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Wednesday 26.06.2019 | Name days: Inguna, Inguns, Ausma, Ausmis
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Economists predict hard times for Latvia’s manufacturing industry

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Baltic news, News from Latvia, BNN.LV, BNN-NEWS.COM, BNN-NEWS.RUNo growth is expected in Latvia’s manufacturing industry in the near future, economists from Swedbank, Luminor and Citadele Bank predict. In spite of global trends the decline in Latvia is not as major as previously expected.

Nevertheless, economists are confident – a decline in unavoidable.

«The situation in Latvia’s manufacturing industry is rather complicated. It’s not yet a crisis but it is definitely a period full of challenges,» comments Luminor economist Pēteris Strautiņš.

Driving force

Because April’s «growth factors» included manufacture of hardware, electrical equipment, computers, electronic and optical equipment and food, as well as repair and installation of equipment and hardware, Swedbank economist Linda Vildava predicts they will ensure longevity of growth, because they are some of the largest industrial production sectors. She also notes that growth has been observed in food production after several months of decline.

Citadele Bank’s economist Mārtiņš Āboliņš says repair and installation of equipment and hardware represent an important industry, which is why in the coming months there could be a decline there.

Strautiņš says manufacture of electronic hardware has grown the most rapidly in Latvia. Growth was secured by companies of foreign investors, such as Lexel fabrika and other well-known players.

«The entire post-Soviet era was as though American roller-coaster for 19th century-founded industrial giant RER, whose turnover in Q1 has more than doubled. It may even become the industry’s leader this year. Production of optic fibre continues rapidly developing, making Līvāni Latgale’s city with the most powerful export industry growth in the past five years,» comments Luminor expert. He predicts decline will continue in food production and wood processing.

Decline

«Sustained growth is especially topical in a time when the largest sub-industry – wood product manufacture – has experienced manufacture volume decline in the first month after a long period of time. This was but one month, so it is too soon to make any pessimistic conclusions. It is possible, however, that this outlines poor contribution previously mentioned by wood-working industry workers’ survey,» comments Vildava.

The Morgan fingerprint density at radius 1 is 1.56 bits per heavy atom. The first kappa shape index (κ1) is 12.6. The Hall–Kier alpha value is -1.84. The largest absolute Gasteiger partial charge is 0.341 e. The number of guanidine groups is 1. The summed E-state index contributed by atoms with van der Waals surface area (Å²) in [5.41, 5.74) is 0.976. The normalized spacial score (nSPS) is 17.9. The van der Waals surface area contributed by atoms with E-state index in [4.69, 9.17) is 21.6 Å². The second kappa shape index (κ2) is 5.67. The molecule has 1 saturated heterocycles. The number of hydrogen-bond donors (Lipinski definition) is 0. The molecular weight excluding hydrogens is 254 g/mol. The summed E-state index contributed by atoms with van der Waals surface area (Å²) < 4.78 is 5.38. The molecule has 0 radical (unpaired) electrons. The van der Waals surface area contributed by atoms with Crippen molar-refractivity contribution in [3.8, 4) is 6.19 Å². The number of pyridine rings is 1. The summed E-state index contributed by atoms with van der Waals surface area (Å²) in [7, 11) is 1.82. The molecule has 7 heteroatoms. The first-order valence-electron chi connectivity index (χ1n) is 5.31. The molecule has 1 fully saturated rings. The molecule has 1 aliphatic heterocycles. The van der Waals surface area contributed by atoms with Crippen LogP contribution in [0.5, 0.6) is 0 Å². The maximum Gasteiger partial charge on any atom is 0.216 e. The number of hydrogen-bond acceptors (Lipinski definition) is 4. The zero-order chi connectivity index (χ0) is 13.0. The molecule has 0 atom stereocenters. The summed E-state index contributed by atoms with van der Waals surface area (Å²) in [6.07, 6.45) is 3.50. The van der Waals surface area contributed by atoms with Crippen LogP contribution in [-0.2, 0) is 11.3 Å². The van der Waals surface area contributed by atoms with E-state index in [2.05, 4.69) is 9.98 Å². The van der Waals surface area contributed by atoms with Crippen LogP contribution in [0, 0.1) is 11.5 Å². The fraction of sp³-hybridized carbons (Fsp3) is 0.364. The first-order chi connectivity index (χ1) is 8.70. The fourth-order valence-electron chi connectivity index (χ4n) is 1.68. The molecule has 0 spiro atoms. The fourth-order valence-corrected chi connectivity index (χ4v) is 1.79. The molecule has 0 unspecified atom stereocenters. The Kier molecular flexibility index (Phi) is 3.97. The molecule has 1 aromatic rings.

Āboliņš notes that output of wood-working industry has declined due to price corrections for lumber. He predicts some drops are expected for the industry in the rest of the year.

However, economists allow that lower prices will improve the situation with manufacture of furniture, because raw materials will likely become more accessible.

Strautiņš calms – there are other rapidly growing industrial sectors.

«Looking at economic growth based on paid wages, non-metallic mineral manufacturers are among the leaders together with paper and printed materials manufacturers. Over the course of five years wages of Latvian residents have grown by approximately two-thirds,» the expert notes.

«As industrial structure becomes more varied and the role of processing of natural resources reduces, we will become less dependent on weather conditions and global disasters with local effect. Currently we have to keep in mind that this future is gradually approaching,» comments Luminor experts.

Breath of the world

Vildava says that industrial output this year seems surprisingly good in spite of less than positive background.

«Processing industry’s growth in Europe is gradually becoming slower. Procurement managers’ index in Eurozone’s processing industry (this index is used to observe industry development trends before release of data) points to continued weakness in the region in the second quarter, with new orders and production volumes declining,» comments Vildava, adding that the uncertainty with Brexit and trade wars do not paint a pretty picture.

Āboliņš does not believe the situation could improve in the near future.

He says signals pointing towards construction industry’s slowing in Germany and Sweden could affect Latvia more heavily than the current slowing in the global economy.

«In Latvia, this industry’s growth has become more rapid at the beginning of the year, and the general mood of businessmen, although showing signs of decline, remains above average. Nevertheless, the longer the external environment remains in a bad spot, the more of a challenge it will provide Latvia’s industrial workers to maintain and increase production output,» predicts Swedbank economist.


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  1. Justs says:

    The E.U. is grinding Latvia into the dustbin of history. Your young people have all left and the country is nothing but a retirement home for drunken old people that are dying at age 58.

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